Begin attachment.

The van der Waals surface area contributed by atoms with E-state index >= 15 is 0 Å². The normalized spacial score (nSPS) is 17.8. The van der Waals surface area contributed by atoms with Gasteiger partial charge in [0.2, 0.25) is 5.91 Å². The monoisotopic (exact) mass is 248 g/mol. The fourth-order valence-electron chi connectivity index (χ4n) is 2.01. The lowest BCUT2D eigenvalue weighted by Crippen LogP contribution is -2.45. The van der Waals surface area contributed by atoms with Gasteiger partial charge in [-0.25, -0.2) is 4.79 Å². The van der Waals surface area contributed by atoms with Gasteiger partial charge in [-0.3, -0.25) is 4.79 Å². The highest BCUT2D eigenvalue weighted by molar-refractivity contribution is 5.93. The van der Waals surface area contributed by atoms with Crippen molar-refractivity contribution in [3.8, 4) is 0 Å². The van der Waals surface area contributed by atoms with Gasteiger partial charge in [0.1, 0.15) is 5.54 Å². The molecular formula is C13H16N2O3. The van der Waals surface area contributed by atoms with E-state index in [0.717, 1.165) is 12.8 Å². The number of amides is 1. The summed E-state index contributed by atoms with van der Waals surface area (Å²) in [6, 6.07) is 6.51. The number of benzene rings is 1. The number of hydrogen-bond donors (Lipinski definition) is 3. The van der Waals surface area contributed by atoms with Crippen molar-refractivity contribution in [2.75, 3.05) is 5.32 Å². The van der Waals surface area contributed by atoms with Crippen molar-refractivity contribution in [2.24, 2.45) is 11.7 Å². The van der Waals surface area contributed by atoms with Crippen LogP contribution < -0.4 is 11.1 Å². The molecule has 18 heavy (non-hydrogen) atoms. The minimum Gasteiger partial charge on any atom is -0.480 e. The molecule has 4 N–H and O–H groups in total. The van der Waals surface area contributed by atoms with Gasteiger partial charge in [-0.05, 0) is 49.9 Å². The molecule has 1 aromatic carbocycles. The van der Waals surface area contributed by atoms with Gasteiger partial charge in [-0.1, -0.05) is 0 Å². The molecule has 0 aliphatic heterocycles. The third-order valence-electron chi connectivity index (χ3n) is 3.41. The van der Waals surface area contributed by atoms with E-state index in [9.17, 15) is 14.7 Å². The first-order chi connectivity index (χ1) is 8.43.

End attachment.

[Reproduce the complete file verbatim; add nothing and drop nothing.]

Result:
The van der Waals surface area contributed by atoms with E-state index >= 15 is 0 Å². The normalized spacial score (nSPS) is 17.8. The van der Waals surface area contributed by atoms with Gasteiger partial charge in [0.2, 0.25) is 5.91 Å². The monoisotopic (exact) mass is 248 g/mol. The fourth-order valence-electron chi connectivity index (χ4n) is 2.01. The lowest BCUT2D eigenvalue weighted by Crippen LogP contribution is -2.45. The van der Waals surface area contributed by atoms with Gasteiger partial charge in [-0.25, -0.2) is 4.79 Å². The van der Waals surface area contributed by atoms with Gasteiger partial charge in [-0.3, -0.25) is 4.79 Å². The highest BCUT2D eigenvalue weighted by molar-refractivity contribution is 5.93. The van der Waals surface area contributed by atoms with Crippen molar-refractivity contribution in [3.8, 4) is 0 Å². The van der Waals surface area contributed by atoms with Gasteiger partial charge in [0.1, 0.15) is 5.54 Å². The molecular formula is C13H16N2O3. The van der Waals surface area contributed by atoms with E-state index in [0.717, 1.165) is 12.8 Å². The number of amides is 1. The summed E-state index contributed by atoms with van der Waals surface area (Å²) in [6, 6.07) is 6.51. The number of benzene rings is 1. The number of hydrogen-bond donors (Lipinski definition) is 3. The van der Waals surface area contributed by atoms with Crippen molar-refractivity contribution in [2.75, 3.05) is 5.32 Å². The van der Waals surface area contributed by atoms with Crippen molar-refractivity contribution in [2.24, 2.45) is 11.7 Å². The van der Waals surface area contributed by atoms with Crippen LogP contribution < -0.4 is 11.1 Å². The molecule has 18 heavy (non-hydrogen) atoms. The minimum Gasteiger partial charge on any atom is -0.480 e. The molecule has 4 N–H and O–H groups in total. The van der Waals surface area contributed by atoms with Gasteiger partial charge in [-0.05, 0) is 49.9 Å². The molecule has 1 aromatic carbocycles. The van der Waals surface area contributed by atoms with Gasteiger partial charge in [-0.1, -0.05) is 0 Å². The molecule has 0 aliphatic heterocycles. The third-order valence-electron chi connectivity index (χ3n) is 3.41. The van der Waals surface area contributed by atoms with E-state index in [9.17, 15) is 14.7 Å². The first-order chi connectivity index (χ1) is 8.43.